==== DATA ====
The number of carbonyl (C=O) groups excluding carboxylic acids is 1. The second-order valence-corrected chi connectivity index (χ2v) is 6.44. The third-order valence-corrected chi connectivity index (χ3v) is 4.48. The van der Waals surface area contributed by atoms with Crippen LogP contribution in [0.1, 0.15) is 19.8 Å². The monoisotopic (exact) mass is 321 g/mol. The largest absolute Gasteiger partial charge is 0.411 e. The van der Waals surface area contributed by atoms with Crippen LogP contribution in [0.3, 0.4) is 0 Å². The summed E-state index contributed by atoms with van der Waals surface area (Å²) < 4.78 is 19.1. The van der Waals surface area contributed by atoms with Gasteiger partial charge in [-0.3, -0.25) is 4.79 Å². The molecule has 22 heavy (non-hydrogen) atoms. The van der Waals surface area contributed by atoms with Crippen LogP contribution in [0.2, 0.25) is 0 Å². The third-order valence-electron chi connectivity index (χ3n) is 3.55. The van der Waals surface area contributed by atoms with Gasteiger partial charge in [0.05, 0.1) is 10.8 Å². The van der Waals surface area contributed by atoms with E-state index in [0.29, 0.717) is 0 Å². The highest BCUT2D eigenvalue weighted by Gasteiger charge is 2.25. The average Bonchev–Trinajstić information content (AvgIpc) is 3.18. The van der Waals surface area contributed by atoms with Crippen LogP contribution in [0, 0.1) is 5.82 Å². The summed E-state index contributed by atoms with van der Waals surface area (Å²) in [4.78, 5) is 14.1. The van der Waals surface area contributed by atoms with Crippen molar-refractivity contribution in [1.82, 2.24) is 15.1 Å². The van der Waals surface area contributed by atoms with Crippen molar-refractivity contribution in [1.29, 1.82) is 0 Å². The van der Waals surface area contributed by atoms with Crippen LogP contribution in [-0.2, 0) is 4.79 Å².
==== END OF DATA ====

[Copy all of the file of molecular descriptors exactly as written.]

The number of carbonyl (C=O) groups excluding carboxylic acids is 1. The second-order valence-corrected chi connectivity index (χ2v) is 6.44. The third-order valence-corrected chi connectivity index (χ3v) is 4.48. The van der Waals surface area contributed by atoms with Crippen LogP contribution in [0.1, 0.15) is 19.8 Å². The monoisotopic (exact) mass is 321 g/mol. The largest absolute Gasteiger partial charge is 0.411 e. The van der Waals surface area contributed by atoms with Crippen LogP contribution in [0.3, 0.4) is 0 Å². The summed E-state index contributed by atoms with van der Waals surface area (Å²) < 4.78 is 19.1. The van der Waals surface area contributed by atoms with Gasteiger partial charge in [-0.3, -0.25) is 4.79 Å². The molecule has 22 heavy (non-hydrogen) atoms. The van der Waals surface area contributed by atoms with Crippen LogP contribution in [0.2, 0.25) is 0 Å². The third-order valence-electron chi connectivity index (χ3n) is 3.55. The van der Waals surface area contributed by atoms with Gasteiger partial charge in [0.05, 0.1) is 10.8 Å². The van der Waals surface area contributed by atoms with E-state index in [0.29, 0.717) is 0 Å². The highest BCUT2D eigenvalue weighted by Gasteiger charge is 2.25. The average Bonchev–Trinajstić information content (AvgIpc) is 3.18. The van der Waals surface area contributed by atoms with Crippen LogP contribution in [0, 0.1) is 5.82 Å². The summed E-state index contributed by atoms with van der Waals surface area (Å²) in [4.78, 5) is 14.1. The van der Waals surface area contributed by atoms with Crippen molar-refractivity contribution in [1.82, 2.24) is 15.1 Å². The van der Waals surface area contributed by atoms with Crippen molar-refractivity contribution in [1.29, 1.82) is 0 Å². The van der Waals surface area contributed by atoms with Crippen LogP contribution in [-0.2, 0) is 4.79 Å².